December 6, 2010

Making Holiday Memories

Schricker,-Mary-Dec2010By Mary Schricker, SRES
Ruhl&Ruhl Real Estate

The holidays can conjure up Norman Rockwell visions of chestnuts roasting on the open fire, and family members surrounding the freshly cut tree, adorned with homemade ornaments and carefully selected, perfectly wrapped presents. In reality, it is a time when people often become too stressed, spend too much money, and lose the true meaning of the holidays in the frenzy of TV commercials and newspaper ads. This is especially true for those who are caught between the demands of growing families and aging parents. Trying to juggle work and home with parties, presents and perfection can make it one of the most taxing times of the year. The best advice could be to take a step back and decide what might really be important in the long run. It seems that spending time with family and friends falls high on that list. Instead of getting caught up in the materialism of the season, try giving the gift of time. The seniors on your list will especially appreciate this. They have shelves and cupboards crammed with dishes, collectables and gadgets. The last thing they need is more “stuff.” What they do need is the opportunity to spend valued time with family members and bridge the chasm between holidays past and present.

The secret to gift giving for any age is to know the person’s likes and dislikes. As a person ages however, the list of things they might like becomes much shorter. We need to get beyond the idea that the gift must be a tangible item that we can purchase, wrap and place under the tree. Time is something many seniors have plenty of, especially those who are in assisted living facilities or nursing homes. The best thing anyone can do is make that time more meaningful for them. But don’t make it just a holiday visit. Making a commitment to share some time or activity on a regular basis will not only fill their days but will give them something to look forward to. Take them out to lunch, shopping, to the movie, to a community event, or just out for a drive to show them what is happening all over the Quad-Cities. It will broaden their interest level, keep them alert, and give them something to share with the other residents. If the seniors in your life are not mobile bring the outside world to them. On a regular basis share stories and articles about what is happening around town. People of all ages love to be read to. Play games or do crossword puzzles with them. Ask them to relate stories about past holidays or special events in their lives. The recording of these stories can be a treasured gift for generations to come. I can think of no greater gift to give a grandchild than a chronicle of their grandparent’s lives.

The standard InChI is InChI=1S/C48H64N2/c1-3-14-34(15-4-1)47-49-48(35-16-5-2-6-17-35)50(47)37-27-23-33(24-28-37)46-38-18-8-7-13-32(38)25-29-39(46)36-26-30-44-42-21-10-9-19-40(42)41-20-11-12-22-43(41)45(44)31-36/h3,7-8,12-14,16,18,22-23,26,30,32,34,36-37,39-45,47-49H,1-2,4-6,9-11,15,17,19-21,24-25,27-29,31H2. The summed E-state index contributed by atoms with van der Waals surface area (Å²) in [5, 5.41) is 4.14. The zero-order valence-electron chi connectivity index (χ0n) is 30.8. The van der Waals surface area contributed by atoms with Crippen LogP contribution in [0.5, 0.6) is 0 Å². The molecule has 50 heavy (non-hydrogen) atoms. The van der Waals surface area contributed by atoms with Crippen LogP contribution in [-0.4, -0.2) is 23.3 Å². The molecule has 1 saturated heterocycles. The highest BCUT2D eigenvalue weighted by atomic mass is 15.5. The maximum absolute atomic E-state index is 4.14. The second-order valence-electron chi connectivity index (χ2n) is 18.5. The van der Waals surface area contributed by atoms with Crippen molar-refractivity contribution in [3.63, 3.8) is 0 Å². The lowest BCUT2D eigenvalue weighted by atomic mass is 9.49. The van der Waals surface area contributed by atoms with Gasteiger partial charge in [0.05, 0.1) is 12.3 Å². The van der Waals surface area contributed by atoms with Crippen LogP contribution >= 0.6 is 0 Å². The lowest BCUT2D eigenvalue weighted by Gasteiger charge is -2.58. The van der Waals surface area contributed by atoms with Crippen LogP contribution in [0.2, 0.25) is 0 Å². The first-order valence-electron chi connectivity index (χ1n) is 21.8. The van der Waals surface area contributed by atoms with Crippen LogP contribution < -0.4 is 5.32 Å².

It seems that when we are looking at gifts to give the senior members of our family we are trying to find something that will make the holidays special for them. We might be overlooking the impact that the gift of time might have on the giver. The children or teens that are taking time out of their busy lives to do something special for grandma or grandpa could be the real winners here. As a former high school English teacher, I often read journals or assignments in which students shared the important roll their grandparents had in their lives. At a time when young people are trying to figure out just who they are and who they want to be, that bridge from the past to the present is invaluable. The unconditional love that grandparents are often able to extend to their grandchildren helps form a bond that enriches the lives of both generations.

A quiet cup of coffee, a conversation about holidays past, a journey through a photo album from a family trip, or a hug; all of these are gifts of time that will be cherished by any senior member of your family….. or maybe any member no matter what their age?

Mary Schricker, SRES, CSA is a Senior Real Estate Specialist and Certified Senior Advisor with Ruhl&Ruhl Realtors.